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Read more about Gladiolas


Gladiolus

Bulbs & corms will not be back open for sale until the winter, and shipping will start again in the spring.

-->Among the most striking of the flowers that bloom from bulbs, gladiolus are best known and most often grown for cut flowers. .

Bulbs & corms will not be back open for sale until the winter, and shipping will start again in the spring.

-->Among the most striking of the flowers that bloom from bulbs, gladiolus are best known and most often grown for cut flowers. Our bulbs are of fine quality, #1 size for the tall standard varieties and top size for the border gladiolus. You will find that these larger bulb sizes produce stronger plants and larger flowers than the so-called ‘landscape’ (smaller) bulb sizes often offered in the trade.

Planting Gladiolus corms outdoors in late spring: Although you may plant gladiolus corms directly into the soil, you may wish to consider a simple, yet effective fungicidal treatment prior to planting: Fill a 2 gallon bucket with water and add 1 cup of household bleach. Place the gladiolus corms in the water, soaking them for about 15 min. to 1/2 hour. Remove and let dry naturally. Plant normally.

SHIPPING INFORMATION
Your gladiolus corms will be shipped to you directly from our grower via UPS (Sorry, we cannot ship to Alaska, Hawaii or Puerto Rico), ready to plant in the field, or sell directly to your customers. We will begin shipping to your state according to the schedule below. You may also request to have them shipped any week after the first ship week for your state. (If so, you must indicate your requested ship week.) Please note that our grower may delay shipment due to weather conditions. Planting instructions will be included with your shipment.

The products listed in this section start shipping either February or March depending on the item and/or your location. See individual product pages for more information and any state restrictions.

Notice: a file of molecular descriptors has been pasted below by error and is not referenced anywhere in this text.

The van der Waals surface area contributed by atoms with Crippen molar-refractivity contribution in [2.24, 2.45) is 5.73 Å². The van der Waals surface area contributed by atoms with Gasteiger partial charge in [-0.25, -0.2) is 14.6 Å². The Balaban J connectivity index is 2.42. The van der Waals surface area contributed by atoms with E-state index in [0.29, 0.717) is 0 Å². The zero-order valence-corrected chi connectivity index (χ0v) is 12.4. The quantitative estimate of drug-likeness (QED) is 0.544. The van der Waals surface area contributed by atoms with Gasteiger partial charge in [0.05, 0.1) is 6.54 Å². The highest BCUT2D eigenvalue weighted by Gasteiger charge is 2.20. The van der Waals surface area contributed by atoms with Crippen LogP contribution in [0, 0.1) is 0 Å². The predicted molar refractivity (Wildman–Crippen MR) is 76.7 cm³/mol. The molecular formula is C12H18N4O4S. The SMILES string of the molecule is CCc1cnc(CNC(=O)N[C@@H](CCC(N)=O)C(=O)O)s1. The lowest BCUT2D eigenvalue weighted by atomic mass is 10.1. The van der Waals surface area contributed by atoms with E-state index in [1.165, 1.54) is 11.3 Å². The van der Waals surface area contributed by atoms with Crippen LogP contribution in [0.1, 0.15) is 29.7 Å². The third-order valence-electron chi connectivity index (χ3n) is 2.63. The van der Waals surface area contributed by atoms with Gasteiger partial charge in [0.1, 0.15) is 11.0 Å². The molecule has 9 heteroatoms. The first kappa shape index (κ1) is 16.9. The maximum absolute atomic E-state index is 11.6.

DECORATE & DAZZLE

Brighten winter days - and those of friends and family - with dazzling Amaryllis! Pairing colorful Amaryllis blooms with a decorative flower pot makes a thoughtful gift for friends near and far this season.


Propagation

Plants grow from corms, or their divisions, corm sections, or from seed.

In addition to these methods of starting plants, scientists may cut corm slices to micro-propagate in a lab setting, which is beyond the scope of this article.

Another exciting aspect of propagation is the manipulation of plants by manual pollination, with the hope of generating a fascinating new “sport.”

Let’s consider propagation techniques available to the home gardener:

From Corms

Typically, you’ll purchase gladiolus corms, which are similar to bulbs. They have a rounded top with a flattened bottom, and contain food for the plant to grow.

Fresh corms have a papery husk and come to a point at the top. This is where the new shoots sprout once they are planted.

Corms can be planted directly in the garden, as described in the How to Grow section below, or you can get a head start on the growing season by starting plants indoors four to six weeks before the last spring frost date.

You can learn how to start gladiolus indoors in our guide. (coming soon!)

After all danger of frost is passed, transplant outdoors.

By Division

After a corm produces a flower, it dies and a new one takes its place. Sometimes more than one large corm forms, as well as multiple tiny ones with diameters of less than one inch, called cormlets.